Even the youngest children can sense distraction. Working on being in the present has been increasingly more beneficial in today’s modern society. I grew up in Singapore - a society where a children take up many after-school activities and stress during childhood is common. How often do our children pause to think, look around and listen; and cultivate more awareness of their bodies and their surroundings? It is important for us to create an environment for children to practice mindfulness, supporting their growth as they mature from babies to toddlers to children.
During a child's early years, the most effective way to practice mindfulness with them is to embody it. Children are constantly seeking our attention and affection, and can sense when parents or caregivers are distracted. As a parent or caregiver, the best we can do with an infant is to focus on the present moment no matter what is happening. In practice, this can be holding a baby in silence and maintaining eye contact with a gentle, caring demeanor. This reflective mirroring behavior is a good way of teaching infancy mindfulness.
As time goes by, toddlers discover new languages, gain mastery of their bodies and begin to exert their independence. When toddlers are in a good mood, practicing mindfulness can help them become more familiar with the sensations of happiness and gratitude. Conversely, when they get upset, mindfulness can help toddlers move on from the fleeting experiences that might have made them cry and instead focus their attention on new sensations.
Mother Nature is a good teacher and playmate. Encouraging children to explore the outdoors, away from technology stimulus benefits their mind and physical development. Here are some playful activities that focus on mindfulness for children while having fun in the great outdoors! And the best part? These activities are accessible, do not cost anything and provide a wealth of knowledge.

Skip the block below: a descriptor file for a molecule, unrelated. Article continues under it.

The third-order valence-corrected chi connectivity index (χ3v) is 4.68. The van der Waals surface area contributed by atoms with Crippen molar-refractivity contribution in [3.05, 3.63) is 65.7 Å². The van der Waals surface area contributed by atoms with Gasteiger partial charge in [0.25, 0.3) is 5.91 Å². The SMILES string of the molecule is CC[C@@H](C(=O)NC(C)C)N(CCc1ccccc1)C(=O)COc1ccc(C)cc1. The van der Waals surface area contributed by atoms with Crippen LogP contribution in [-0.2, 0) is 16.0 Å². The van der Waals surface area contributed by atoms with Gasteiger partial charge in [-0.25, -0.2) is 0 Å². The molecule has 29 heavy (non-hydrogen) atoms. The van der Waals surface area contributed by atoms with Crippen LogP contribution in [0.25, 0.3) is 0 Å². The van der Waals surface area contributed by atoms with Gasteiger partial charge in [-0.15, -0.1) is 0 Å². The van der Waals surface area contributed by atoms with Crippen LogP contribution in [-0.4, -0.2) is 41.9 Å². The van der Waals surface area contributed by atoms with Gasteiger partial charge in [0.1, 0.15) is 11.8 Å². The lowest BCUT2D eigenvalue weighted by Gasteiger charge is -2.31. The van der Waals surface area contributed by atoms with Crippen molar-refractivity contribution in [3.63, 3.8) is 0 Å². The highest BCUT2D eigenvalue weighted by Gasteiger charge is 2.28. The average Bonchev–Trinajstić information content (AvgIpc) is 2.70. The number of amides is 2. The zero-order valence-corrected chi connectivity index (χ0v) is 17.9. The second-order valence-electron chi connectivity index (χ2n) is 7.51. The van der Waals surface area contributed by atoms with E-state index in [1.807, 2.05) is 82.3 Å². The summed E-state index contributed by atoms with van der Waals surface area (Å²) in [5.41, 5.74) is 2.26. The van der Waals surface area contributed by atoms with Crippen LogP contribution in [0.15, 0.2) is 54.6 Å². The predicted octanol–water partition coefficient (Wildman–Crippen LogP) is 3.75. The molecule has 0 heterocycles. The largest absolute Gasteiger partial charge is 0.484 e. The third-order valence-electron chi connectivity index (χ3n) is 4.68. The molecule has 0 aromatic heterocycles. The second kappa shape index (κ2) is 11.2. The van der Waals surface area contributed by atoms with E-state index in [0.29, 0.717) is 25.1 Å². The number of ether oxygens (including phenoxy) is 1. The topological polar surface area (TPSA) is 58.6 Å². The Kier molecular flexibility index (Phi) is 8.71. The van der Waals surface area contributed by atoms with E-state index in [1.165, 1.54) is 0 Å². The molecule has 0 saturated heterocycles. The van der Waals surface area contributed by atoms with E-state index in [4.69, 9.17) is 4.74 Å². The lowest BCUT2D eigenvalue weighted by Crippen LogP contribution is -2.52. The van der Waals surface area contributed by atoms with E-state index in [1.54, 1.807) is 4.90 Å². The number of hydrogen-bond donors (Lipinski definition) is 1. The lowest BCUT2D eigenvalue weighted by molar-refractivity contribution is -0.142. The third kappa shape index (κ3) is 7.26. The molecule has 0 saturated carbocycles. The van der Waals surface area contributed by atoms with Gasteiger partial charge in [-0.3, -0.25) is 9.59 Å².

- Identify the colors of flower around your neighbourhood
When you see red roses, yellow tulips, pink hydrangeas or white peonies, point at them and ask your child to share what colors they see and details they notice about the shape, petals or leaves.
- Observe insects and organisms
Children are usually inquisitive and curious about little creatures crawling around. At the park, stop near a garden and ask your child if they can spot any insects or moving organisms. Point to the bug and tell your child its name - like butterfly, ant, spider or ladybug.
- What is that sound?
When walking around the neighbourhood, birds may be chirping. Invite your child to a game asking them to identify which birds are making sounds. This is a great opportunity to educate them about different species of birds we see daily.
- Go on a scavenger hunt!
Prepare a small bucket or an empty egg carton and go on a journey to discover the beauty of nature. Create a list that includes items like gray rocks, pebbles, fallen leaves, twigs and flower petals.
Photo: Nurture and Thrive
Before the day ends, find a quiet space to reflect with crayons, coloured pencils and paper. Ask your child to draw how they feel, write a paragraph about their day and note down what they saw at the park. Do the same yourself and share these reflections with each other before bedtime. This is a pleasant activity for parent-child bonding and encouraging authentic conservations.
“Journaling is paying attention to the inside for the purpose of living well from the inside out.” ~ Lee Wise
Written by Jacqueline Tan